You and Rape is the essential guide for rape survivors – providing insight into how to overcome physical and emotional injury, to practical advice about laying charges and the criminal justice system.


    If you fear retribution or intimidation by the rapist/s, make sure the police are aware of this and ask that the rapist/s be not allowed out on bail.


    A doctor will examine every part of your body to find and collect samples of hair, blood or semen. This is part of the police investigation to gather medical evidence of the crime.


    Ask for pamphlets or booklets on rape and the number of a local counselling service to give you further support and advice about the police matter, court case and any other effects of the rape.


    Whether or not you want to lay a charge, make sure that within 72 hours you take:

    • The Morning After Pill (MAP) to prevent pregnancy;
    • An HIV test and antiretroviral treatment to prevent HIV infection;
    • Antibiotics to prevent a Sexually Transmitted Infection (STI).

In March 1973 I was gang raped while taking a short cut through a small park

Anne Mayne, the founder of the Rape Crisis Cape Town Trust, explains how and why she started the organisation.

One of the rapists threatened to kill me if I didn’t cooperate. Although I was not physically hurt, I was so traumatised that I had difficulty functioning normally for a long time afterwards.

At that time I was a political activist and well aware of how inhuman most of the South African police were. The idea of reporting what had happened to me was out of the question.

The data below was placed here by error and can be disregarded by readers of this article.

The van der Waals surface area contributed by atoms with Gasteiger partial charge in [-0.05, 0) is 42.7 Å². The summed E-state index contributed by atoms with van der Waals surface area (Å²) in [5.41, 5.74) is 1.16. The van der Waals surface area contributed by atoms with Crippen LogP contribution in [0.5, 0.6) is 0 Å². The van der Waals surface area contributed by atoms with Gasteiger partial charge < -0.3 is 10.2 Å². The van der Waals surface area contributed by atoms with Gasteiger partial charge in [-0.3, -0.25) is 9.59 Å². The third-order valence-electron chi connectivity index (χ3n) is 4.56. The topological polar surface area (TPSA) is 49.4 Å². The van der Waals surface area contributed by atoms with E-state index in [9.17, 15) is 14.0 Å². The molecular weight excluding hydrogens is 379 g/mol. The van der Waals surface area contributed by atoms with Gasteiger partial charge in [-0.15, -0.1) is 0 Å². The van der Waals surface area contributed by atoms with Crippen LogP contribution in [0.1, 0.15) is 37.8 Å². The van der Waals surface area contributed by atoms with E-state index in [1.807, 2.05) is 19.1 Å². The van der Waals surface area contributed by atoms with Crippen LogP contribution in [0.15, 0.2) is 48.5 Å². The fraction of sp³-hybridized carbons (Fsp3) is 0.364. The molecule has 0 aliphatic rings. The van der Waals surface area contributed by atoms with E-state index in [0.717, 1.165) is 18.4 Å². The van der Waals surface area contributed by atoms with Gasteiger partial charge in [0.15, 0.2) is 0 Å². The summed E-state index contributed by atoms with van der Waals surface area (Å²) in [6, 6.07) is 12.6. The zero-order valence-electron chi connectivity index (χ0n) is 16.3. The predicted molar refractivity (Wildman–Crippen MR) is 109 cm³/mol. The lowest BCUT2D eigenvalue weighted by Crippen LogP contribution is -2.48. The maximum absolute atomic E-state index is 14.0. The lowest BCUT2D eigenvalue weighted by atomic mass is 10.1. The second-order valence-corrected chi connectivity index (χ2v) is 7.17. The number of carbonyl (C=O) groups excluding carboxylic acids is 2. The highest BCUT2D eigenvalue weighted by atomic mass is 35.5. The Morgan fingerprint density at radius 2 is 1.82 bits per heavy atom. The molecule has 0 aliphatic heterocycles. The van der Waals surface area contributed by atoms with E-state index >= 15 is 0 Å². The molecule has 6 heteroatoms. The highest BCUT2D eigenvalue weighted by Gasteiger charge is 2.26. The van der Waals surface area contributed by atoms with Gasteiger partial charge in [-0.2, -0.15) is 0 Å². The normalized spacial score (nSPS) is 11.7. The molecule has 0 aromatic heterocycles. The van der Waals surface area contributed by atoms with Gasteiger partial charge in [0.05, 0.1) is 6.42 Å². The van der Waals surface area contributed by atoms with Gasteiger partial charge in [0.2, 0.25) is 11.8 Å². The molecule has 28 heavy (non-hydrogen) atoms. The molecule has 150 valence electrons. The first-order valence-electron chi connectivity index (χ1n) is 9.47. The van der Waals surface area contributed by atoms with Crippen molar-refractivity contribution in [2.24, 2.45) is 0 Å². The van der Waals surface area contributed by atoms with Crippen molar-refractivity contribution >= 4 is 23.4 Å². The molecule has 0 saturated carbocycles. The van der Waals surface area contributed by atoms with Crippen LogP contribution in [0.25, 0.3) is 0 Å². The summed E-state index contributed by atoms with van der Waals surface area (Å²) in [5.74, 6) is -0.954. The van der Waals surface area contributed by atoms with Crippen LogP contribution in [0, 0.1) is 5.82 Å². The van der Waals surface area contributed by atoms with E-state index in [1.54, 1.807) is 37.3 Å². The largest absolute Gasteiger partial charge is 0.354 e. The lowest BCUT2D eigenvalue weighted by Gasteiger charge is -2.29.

I sought medical help and received an antibiotic injection in case I had been exposed to an STD (the AIDS virus was not around then). I was extremely emotionally disturbed. My moods swung from almost paralysing depression to manic hyperactivity. I was hyper vigilant and suffered panic attacks. I decided to see a psychiatrist, who gave me tranquilizers. There was no trauma counselling.

My relationship with my parents was bad and I knew I would get no support from them. Apart from a few friends who I told, I struggled on alone. I was in such a bad state that I nearly committed suicide.

Continue Reading

27 people will be sexually assaulted in the Western Cape today
– and every other day of the year

Facts about rape


Rape Crisis is committed to finding lasting solutions by:


Communities with high rape statistics can find solutions. Rape Crisis runs projects to promote awareness and safety, and supports community actions that address high rape rates.


Our schools programme helps build role models and leaders capable of influencing attitudes towards violence and rape.


We seek improvements within the Criminal Justice System, as well as on the level of law reform and policy making.


Over the past 10 years, Rape Crisis counsellors have gathered anonymous statistical data which allows us to identify trends.

Find Us

23 Trill Road, Cape Town, 7925
335A Klipfontein Rd, Silvertown, Cape Town
89+Msobomvu Dr, Village 1 South, Cape Town,7784

© 2017 Rape Crisis Cape Town Trust. All rights reserved.